As I teased in my last post, a new book hit the market yesterday called The Philadelphia Connection by B.J. Burton. B.J. was one of the playwrights associated with the Brick Playhouse back in the late nineties and early naughts, and since those days, she’s engaged in a series of adventures and misadventures and illicit activities that have led her to teach at Rosemont College and write a book about Philadelphia playwrights. The book features interviews with fifteen local scribes, of which I am one. To be honest, she interviewed me maybe four years ago, so I’m a bit foggy over what I talked about. However, looking at some of the sample pages that I found at Google Books, I surmise that I said plenty of stuff to get me in trouble.
The TOC reads like a who’s-who of Philly playwrights. Right off the bat, she’s got the holy trinity of Bruce Graham, Michael Hollinger, and Tom Gibbons, so the book should definitely be taken seriously. Jacqui Goldfinger is there, whom I interviewed for an episode of Martinis with Nick last year. Also my buddies, Alex Dremann and Katie Clark Gray.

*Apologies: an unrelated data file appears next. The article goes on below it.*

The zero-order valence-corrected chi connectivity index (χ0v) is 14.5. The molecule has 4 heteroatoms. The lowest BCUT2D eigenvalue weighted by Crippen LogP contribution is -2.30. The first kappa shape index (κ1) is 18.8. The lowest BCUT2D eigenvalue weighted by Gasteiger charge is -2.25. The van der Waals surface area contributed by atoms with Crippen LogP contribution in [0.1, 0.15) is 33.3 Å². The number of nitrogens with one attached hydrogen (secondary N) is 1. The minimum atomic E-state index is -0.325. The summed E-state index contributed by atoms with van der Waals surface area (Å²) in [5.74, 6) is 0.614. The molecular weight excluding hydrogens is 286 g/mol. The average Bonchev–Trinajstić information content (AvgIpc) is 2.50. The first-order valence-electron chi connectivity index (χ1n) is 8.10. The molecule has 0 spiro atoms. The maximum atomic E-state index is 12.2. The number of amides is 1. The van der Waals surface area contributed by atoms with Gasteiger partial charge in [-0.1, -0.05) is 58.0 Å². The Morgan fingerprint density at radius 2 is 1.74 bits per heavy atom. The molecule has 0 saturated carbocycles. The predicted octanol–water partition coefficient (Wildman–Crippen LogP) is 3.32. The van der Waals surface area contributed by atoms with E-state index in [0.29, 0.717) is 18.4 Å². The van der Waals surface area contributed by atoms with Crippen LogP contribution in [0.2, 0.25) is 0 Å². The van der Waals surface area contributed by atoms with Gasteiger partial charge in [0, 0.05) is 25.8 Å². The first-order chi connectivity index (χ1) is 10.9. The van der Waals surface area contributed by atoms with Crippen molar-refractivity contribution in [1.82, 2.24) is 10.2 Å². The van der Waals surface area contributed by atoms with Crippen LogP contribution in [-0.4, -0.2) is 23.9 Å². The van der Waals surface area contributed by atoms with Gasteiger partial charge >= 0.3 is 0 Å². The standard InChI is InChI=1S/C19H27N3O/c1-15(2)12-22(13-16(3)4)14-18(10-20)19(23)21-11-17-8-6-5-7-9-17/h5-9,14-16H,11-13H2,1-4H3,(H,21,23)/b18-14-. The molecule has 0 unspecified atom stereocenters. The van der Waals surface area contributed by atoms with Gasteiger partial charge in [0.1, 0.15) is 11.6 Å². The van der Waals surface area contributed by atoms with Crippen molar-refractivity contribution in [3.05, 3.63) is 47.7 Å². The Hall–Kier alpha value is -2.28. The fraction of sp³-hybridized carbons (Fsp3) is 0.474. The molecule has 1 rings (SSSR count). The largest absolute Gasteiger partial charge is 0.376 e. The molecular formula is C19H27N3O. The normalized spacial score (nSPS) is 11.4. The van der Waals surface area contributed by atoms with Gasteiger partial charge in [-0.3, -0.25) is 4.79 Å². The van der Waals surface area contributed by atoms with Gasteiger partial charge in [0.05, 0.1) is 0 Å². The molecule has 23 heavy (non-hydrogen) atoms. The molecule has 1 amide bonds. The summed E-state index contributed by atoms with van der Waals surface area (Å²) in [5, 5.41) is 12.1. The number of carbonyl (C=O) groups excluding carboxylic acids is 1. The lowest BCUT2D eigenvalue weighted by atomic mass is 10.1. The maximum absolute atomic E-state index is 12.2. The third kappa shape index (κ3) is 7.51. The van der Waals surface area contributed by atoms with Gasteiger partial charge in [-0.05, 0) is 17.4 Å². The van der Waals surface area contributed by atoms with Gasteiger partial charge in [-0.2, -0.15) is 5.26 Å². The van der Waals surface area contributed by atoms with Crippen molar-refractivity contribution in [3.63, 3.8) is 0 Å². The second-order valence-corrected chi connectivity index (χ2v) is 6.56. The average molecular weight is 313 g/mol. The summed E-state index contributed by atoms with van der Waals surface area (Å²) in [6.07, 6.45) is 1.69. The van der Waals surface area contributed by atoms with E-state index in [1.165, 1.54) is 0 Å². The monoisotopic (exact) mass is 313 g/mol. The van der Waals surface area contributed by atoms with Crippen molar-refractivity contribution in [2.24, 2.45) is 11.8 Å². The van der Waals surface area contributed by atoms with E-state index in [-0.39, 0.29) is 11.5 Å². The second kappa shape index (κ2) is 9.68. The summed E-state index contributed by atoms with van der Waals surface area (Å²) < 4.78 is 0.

So, if you have any interest whatsoever in Philly theater and learning how the proverbial sausage is made, you should buy this book. Also, B.J. needs your money. I mean, she teaches college, for crying out loud.
To end on a final note of shameless self-promotion, this is not the first time I’ve been quoted in a book. Bruce Graham and Michele Volansky published an interview with me in their book, The Collaborative Playwright, and New York playwright Jeffrey Sweet published one of my playwriting exercises that I did for his class (as well as his critique) in his book, Solving Your Script. Self-promotion aside, if you have an interest in becoming a playwright, I recommend both of these books. The former gives some insight into what the business is like, and the latter gives some great advice about technique.
- The calm before the storm
- The Society that Shall Not be Named